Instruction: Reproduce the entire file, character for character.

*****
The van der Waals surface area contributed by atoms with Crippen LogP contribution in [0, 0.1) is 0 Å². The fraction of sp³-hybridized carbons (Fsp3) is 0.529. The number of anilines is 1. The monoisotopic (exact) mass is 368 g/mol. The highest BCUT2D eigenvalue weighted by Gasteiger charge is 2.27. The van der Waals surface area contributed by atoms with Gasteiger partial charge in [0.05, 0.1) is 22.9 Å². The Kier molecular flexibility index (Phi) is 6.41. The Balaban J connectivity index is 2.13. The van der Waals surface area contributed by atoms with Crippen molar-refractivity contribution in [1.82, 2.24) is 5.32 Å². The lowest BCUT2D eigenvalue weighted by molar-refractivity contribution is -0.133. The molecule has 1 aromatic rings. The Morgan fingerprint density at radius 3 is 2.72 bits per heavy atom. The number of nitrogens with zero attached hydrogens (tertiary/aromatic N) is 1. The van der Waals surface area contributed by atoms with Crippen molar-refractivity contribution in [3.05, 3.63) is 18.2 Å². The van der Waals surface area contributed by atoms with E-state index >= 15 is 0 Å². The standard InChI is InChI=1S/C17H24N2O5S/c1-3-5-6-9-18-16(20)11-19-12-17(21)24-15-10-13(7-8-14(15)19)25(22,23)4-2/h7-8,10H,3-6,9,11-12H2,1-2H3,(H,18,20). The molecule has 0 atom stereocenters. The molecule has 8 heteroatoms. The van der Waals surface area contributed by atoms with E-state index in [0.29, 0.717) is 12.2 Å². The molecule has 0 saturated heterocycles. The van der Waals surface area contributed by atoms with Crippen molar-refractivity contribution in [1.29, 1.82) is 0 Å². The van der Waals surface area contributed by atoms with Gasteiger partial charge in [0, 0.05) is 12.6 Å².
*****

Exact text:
The van der Waals surface area contributed by atoms with Crippen LogP contribution in [0, 0.1) is 0 Å². The fraction of sp³-hybridized carbons (Fsp3) is 0.529. The number of anilines is 1. The monoisotopic (exact) mass is 368 g/mol. The highest BCUT2D eigenvalue weighted by Gasteiger charge is 2.27. The van der Waals surface area contributed by atoms with Gasteiger partial charge in [0.05, 0.1) is 22.9 Å². The Kier molecular flexibility index (Phi) is 6.41. The Balaban J connectivity index is 2.13. The van der Waals surface area contributed by atoms with Crippen molar-refractivity contribution in [1.82, 2.24) is 5.32 Å². The lowest BCUT2D eigenvalue weighted by molar-refractivity contribution is -0.133. The molecule has 1 aromatic rings. The Morgan fingerprint density at radius 3 is 2.72 bits per heavy atom. The number of nitrogens with zero attached hydrogens (tertiary/aromatic N) is 1. The van der Waals surface area contributed by atoms with Crippen molar-refractivity contribution in [3.05, 3.63) is 18.2 Å². The van der Waals surface area contributed by atoms with E-state index >= 15 is 0 Å². The standard InChI is InChI=1S/C17H24N2O5S/c1-3-5-6-9-18-16(20)11-19-12-17(21)24-15-10-13(7-8-14(15)19)25(22,23)4-2/h7-8,10H,3-6,9,11-12H2,1-2H3,(H,18,20). The molecule has 0 atom stereocenters. The molecule has 8 heteroatoms. The van der Waals surface area contributed by atoms with E-state index in [0.29, 0.717) is 12.2 Å². The molecule has 0 saturated heterocycles. The van der Waals surface area contributed by atoms with Crippen molar-refractivity contribution in [1.29, 1.82) is 0 Å². The van der Waals surface area contributed by atoms with Gasteiger partial charge in [0, 0.05) is 12.6 Å².